UPDATE -- Attorneys for Jerome Ersland called just one witness before resting their case in the pharmacist's first-degree murder trial.
The defense questioned an employee who worked with Ersland at Reliable Pharmacy.
Ersland did not take the stand.
Closing arguments and jury deliberations are scheduled to begin Thursday.
OKLAHOMA CITY -- The prosecution finished presenting its case Wednesday afternoon in the first-degree murder trial of Oklahoma City pharmacist Jerome Ersland.
Before calling its first witness, the defense asked the judge for an acquittal, but the judge refused.
Testimony resumed in the case Wednesday morning one day after the jury was sent home early because of incoming severe weather.
Jurors were given the chance to be excused from duty if they had incurred storm damage Tuesday night, but all of the jurors said they could proceed.
Jurors heard testimony from Ersland's personal physician Dr. Laura Black-Wicks. Black-Wicks testified that she was a personal friend of Ersland and that he had repeatedly asked her to change his medical records to show a gunshot wound to his wrist from the Reliable Pharmacy shooting.
"He asked me to change the records to indicate that he had a gunshot wound and that it had been infected," Black-Wicks said. "I told him I could not just change someone's medical records."
Black-Wicks said she noticed Ersland's wound appeared as if it may have been made by something metallic, but she was not sure if it was related to a bullet wound.
"It wasn't a bullet that was in his arm," she said. "But they were metallic."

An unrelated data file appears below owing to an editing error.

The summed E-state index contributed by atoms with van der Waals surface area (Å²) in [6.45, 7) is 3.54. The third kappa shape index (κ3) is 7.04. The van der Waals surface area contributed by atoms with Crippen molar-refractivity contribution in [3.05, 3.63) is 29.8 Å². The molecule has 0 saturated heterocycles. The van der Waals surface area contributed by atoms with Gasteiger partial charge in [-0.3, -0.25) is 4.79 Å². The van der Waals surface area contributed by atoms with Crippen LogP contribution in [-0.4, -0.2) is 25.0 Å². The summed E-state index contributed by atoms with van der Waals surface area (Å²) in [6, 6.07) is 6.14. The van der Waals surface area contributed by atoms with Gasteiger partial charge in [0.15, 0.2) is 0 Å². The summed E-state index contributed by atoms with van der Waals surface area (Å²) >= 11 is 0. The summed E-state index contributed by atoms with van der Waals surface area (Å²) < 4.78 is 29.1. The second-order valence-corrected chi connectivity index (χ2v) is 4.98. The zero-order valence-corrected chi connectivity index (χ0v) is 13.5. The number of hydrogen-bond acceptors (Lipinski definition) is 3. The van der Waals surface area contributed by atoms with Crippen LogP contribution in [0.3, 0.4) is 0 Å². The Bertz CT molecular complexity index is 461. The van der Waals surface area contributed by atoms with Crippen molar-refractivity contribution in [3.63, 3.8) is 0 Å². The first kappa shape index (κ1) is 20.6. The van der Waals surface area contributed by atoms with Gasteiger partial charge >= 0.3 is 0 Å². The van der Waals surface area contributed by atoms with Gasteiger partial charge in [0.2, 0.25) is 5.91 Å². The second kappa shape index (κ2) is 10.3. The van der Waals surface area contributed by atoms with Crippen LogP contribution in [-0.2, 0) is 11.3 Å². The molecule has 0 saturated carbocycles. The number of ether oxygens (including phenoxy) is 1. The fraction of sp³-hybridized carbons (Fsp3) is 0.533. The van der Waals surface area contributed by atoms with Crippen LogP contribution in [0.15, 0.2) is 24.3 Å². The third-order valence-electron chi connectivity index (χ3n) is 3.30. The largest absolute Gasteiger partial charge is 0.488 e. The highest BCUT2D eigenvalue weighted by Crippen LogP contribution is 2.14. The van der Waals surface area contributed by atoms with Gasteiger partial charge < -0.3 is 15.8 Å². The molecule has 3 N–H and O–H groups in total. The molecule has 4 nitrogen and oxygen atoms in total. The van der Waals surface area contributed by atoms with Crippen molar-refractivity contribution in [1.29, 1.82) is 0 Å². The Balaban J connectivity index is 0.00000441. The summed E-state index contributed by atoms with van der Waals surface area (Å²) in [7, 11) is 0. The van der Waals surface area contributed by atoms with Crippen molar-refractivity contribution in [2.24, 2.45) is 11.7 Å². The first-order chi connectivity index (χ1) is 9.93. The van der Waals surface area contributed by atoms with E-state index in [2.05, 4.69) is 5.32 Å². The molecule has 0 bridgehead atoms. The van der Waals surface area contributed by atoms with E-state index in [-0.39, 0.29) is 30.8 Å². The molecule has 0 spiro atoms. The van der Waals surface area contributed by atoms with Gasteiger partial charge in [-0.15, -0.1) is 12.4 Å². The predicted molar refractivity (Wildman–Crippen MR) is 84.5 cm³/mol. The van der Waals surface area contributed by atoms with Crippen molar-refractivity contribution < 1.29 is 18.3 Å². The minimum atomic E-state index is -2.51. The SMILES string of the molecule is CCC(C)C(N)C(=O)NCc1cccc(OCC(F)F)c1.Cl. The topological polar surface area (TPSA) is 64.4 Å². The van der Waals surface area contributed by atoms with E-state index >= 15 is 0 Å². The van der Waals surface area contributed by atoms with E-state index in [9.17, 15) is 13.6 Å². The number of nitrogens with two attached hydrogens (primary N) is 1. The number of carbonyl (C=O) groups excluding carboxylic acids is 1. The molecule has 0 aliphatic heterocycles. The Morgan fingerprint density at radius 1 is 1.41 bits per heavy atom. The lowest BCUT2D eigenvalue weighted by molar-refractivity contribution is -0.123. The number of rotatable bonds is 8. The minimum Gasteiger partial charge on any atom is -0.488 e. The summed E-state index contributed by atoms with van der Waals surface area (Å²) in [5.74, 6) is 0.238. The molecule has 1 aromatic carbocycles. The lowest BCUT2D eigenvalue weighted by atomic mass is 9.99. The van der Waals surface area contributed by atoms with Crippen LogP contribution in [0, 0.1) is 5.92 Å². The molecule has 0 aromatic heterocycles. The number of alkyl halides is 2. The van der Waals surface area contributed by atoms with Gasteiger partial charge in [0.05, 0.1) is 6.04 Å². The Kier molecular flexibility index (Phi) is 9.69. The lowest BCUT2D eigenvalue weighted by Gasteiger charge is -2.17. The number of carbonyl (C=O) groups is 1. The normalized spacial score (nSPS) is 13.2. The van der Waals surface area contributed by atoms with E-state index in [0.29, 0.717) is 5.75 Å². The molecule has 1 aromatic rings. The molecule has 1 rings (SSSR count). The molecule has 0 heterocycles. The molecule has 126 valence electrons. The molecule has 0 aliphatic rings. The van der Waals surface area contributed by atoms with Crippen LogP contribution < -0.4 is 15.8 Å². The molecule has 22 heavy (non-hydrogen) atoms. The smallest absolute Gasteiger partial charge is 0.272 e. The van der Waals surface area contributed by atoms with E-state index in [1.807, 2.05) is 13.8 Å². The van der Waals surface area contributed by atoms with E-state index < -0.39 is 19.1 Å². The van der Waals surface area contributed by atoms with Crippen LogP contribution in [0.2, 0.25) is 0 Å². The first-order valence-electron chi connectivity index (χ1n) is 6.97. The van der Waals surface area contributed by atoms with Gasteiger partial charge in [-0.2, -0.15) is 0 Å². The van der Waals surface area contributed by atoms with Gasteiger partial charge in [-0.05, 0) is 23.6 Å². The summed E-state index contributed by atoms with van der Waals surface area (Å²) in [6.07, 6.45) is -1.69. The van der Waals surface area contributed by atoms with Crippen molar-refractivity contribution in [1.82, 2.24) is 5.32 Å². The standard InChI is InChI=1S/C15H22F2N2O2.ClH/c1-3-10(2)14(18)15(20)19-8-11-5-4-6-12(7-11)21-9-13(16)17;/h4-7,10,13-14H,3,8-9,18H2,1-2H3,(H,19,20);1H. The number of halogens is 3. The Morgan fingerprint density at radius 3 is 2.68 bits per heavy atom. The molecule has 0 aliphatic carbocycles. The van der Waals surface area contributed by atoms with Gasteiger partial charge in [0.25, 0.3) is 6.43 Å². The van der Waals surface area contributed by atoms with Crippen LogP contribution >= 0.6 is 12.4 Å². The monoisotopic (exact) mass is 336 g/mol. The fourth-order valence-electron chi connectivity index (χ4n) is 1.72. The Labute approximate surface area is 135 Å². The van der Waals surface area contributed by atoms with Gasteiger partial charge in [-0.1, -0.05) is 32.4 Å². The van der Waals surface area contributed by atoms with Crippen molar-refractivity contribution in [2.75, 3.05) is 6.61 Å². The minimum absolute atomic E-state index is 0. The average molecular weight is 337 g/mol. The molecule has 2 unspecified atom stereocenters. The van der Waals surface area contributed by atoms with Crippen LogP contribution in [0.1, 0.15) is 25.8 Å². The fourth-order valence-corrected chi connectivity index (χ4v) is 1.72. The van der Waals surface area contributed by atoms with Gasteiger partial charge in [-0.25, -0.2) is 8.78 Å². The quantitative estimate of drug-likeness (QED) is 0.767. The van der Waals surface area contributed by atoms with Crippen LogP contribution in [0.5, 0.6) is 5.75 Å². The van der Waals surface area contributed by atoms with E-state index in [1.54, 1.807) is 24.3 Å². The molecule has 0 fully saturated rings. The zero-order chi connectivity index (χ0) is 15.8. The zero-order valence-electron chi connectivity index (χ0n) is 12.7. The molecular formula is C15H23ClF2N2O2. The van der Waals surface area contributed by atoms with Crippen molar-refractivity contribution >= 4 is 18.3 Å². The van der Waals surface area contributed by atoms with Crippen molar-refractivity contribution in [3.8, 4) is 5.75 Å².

Police have stated there's no evidence the robbers fired any shots in the pharmacy during the robbery.
Jurors also heard testimony from Oklahoma City Police Sgt. Everett Baxter who recreated the crime scene.
Baxter said forensic analysis shows that the muzzle of Ersland's gun was 18 to 24 inches away from Antwun Parker's chest and abdomen when he shot him.
The trial was delayed Wednesday morning in order for Judge Ray Elliott to rule on a 3-D simulation Baxter brought to court of his crime scene recreation.
The defense argued that the 3-D recreation simulation should be thrown out because it was based on a police report that guessed Ersland's height.
Ersland's attorneys also argued that no one has ever measured the pharmacist's arm length, so any analysis on how far Ersland held the gun from Antwun Parker when he shot him five more times is inaccurate.
Judge Elliott allowed the 3-D simulation to be shown to the jury after lunch, but told Ersland's attorneys they can note to the jury the reasons they felt the simulation should be thrown out.
Closing arguments can come as early as Friday.